This design is going to be a meteor shower.  The glass star will be a shooting star with white rays curving downward against the purple sky.  Below the bear will be several vertical lines of beading with beaded strands dangling randomly from them.  At the tips of some, or maybe all, of the beaded strands will be tiny vintage glass star-shaped buttons that I was able to buy on Etsy.  It should make for both a beautiful and a unique piece.  At least I hope so!

Thursday, December 19, 2013

Finished Not So Fierce Puma


I've finished the puma pendant.  It may be a bit overdone with all the dangles.  Over-doing is one of my design problems.  It's one of my goals to strike the balance between embracing it as part of my style but still trying to rein it in - at least somewhat!  I'm not sure whether I was successful here.
The frosted glass leaf beads are among my very favorite beads and I'm happy to have found a good use for them.
My next challenge will be to work on the bear pendant that I began last week but set aside while I waited for an order of charoite cabochons.  They arrived, and they're beautiful.  But I'm not sure the dark purple is the right pairing for the dark colord bear.  But that's tomorrow's problem.  For now, I'm enjoying the puma and glad that I finally used her in a piece.

Wednesday, December 18, 2013

Speaking of the Next One, Here It Is - a Puma


Here's my next bead embroidery pendant, this time with a puma.  I made this little puma head a year or so ago, so she's waited quite a long time to fully come to life.  She's sculpted from polymer clay then painted.
I selected two beautiful cabochons to surround her.  The top one is fossilized palm wood.  I've forgotten what the other one is, but I wouldn't be surprised if it were rainforest jasper.  I bought them both at bead shows and luckily I still had the receipt with the fossilized palm wood, and the receipt documented what the stone was.  Some stones I know immediately, but others are less familiar to me.  In the future, I'll have to label them.  If I sell them, the buyer might want to know what the stones are.
Anyway, this piece is in the initial bead embroidery stages and I thought it might be good to snap a photo of it at the point.  This piece is a first for me in that I've used these beautiful "maple leaf" Czech pressed glass beads.  They're lightly frosted and a beautiful color of green. 

Finished Wolf

This is the finished wolf pendant.  I wore it out yesterday and received several compliments on it, including one from the male clerk at the drugstore who said it was "awesome!"  Thanks!!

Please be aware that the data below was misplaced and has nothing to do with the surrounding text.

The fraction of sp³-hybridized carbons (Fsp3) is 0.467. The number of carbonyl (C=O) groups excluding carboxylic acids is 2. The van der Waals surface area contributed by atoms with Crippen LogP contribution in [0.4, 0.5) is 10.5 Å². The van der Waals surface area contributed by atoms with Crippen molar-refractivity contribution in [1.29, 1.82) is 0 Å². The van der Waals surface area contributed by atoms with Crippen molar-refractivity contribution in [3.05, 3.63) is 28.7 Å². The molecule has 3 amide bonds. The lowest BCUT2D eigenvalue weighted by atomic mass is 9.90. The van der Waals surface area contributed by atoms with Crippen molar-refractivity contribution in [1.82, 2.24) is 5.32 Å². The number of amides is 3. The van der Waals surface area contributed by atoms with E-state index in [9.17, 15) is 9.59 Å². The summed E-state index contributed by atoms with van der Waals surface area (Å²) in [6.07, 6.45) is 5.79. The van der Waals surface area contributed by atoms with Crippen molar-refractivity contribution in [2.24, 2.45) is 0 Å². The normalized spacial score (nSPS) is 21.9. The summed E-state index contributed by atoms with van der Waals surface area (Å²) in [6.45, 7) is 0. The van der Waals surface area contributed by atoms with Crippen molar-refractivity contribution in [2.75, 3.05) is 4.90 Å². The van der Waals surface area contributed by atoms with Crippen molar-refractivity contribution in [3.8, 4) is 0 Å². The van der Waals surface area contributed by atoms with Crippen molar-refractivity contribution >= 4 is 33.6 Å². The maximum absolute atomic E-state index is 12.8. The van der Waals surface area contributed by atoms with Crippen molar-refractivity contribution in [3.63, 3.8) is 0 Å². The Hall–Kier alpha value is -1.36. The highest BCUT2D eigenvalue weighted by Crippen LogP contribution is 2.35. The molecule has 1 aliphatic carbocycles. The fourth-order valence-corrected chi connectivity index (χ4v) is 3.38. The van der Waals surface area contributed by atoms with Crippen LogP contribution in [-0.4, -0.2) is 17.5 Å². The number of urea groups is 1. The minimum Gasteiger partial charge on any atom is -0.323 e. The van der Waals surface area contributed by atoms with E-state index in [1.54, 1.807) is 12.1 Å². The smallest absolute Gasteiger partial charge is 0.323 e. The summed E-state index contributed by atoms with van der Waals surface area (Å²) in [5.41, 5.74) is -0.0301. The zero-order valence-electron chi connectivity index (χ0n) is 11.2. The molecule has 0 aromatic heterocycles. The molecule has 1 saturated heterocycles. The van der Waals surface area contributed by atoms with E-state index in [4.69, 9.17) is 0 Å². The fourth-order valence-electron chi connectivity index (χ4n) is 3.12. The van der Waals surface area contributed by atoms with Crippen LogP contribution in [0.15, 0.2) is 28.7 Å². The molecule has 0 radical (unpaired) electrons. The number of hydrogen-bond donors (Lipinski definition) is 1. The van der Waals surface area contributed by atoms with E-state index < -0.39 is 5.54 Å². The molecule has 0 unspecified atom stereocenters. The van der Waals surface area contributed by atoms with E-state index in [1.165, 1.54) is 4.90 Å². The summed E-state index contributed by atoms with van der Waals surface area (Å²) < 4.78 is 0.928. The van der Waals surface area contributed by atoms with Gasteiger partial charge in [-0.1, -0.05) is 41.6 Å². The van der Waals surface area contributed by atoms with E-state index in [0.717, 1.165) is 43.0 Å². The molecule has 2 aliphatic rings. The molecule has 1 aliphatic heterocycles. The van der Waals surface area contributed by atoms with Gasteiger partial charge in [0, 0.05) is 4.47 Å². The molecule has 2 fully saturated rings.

The dangles really add so much.  I've used both moonstone and labradorite beads in them, as well as seed beads.  I think the wolf looks a tiny bit mysterious, and both these stones have a spiritual connotation to me.  I'm happy with this piece.  On to the next one......

Sunday, December 15, 2013

Wolf, Labradorite, and Moonstone

Here's another beaded pendant I'm working on.  I made the wolf head a year or so ago - I sculpted it from polymer clay then painted it.

My first step in making the pendant was looking through my stone cabochons to decide what to pair with it, and I chose a round rainbow moonstone and this very rounded triangular labradorite.  Once the stones were selected, they nearly self-selected the beads. 

My original bead selection didn't include the amber color.  It was only after I had been beading a while that I realized that the beading was way to cool given the tans and buffs in the wolf.  So I added the amber beads to my palette and added a few randomly throughout the design.

After making a few of these pendants, the process is becoming pretty standard.  After I'm done with the flat beading (in other words, all the beading except any dangles), I trim the backing as close to the beading as I can get without cutting through any threads.  Then I glue on the ultrasuede backing.  I get the ultrasuede from because they have a nice selection of colors and will sell in amounts as small as 1/8 yard which is particularly nice because ultrasuede is expensive!

Beginning with the mustang pendant that I finished a few days ago, I have added a stiffener between the beading and the ultrasuede.  I use a piece of plastic that I cut from a plastic lid.  It's about 3/16" smaller all around than the beading so that I won't hit it with my needle when I finish the edges.  I simply lay the trimmed beaded piece on a piece of paper and draw all around it.  Then I cut a shape from the paper that's smaller that the beading and use that as a pattern for cutting the plastic.  Alene's Fast Grab glue is a great adhesive for joining the layers grabs fast!

When the glue is set, I trim the ultrasuede even with the beaded piece and finish all the edges with tiny, closely spaced whip stitches using two strands of embroidery thread.  Then I'm ready to add any bangles as well as the peyote stitch bail.  It's a little tricky to add the dangles because I have to attach them to the existing beading without piercing through the piece.  So all the thread knots are hidden within the beading.

Thursday, December 12, 2013

No Fierce Bears

I don't think I could sculpt (or paint, for that matter) a fierce animal if I tried.
This little black bear will be part of another pendant.  His face is about 1 1/4" across.  I sculpted him from dark brown polymer clay then painted him.  He has 3mm glass eyes from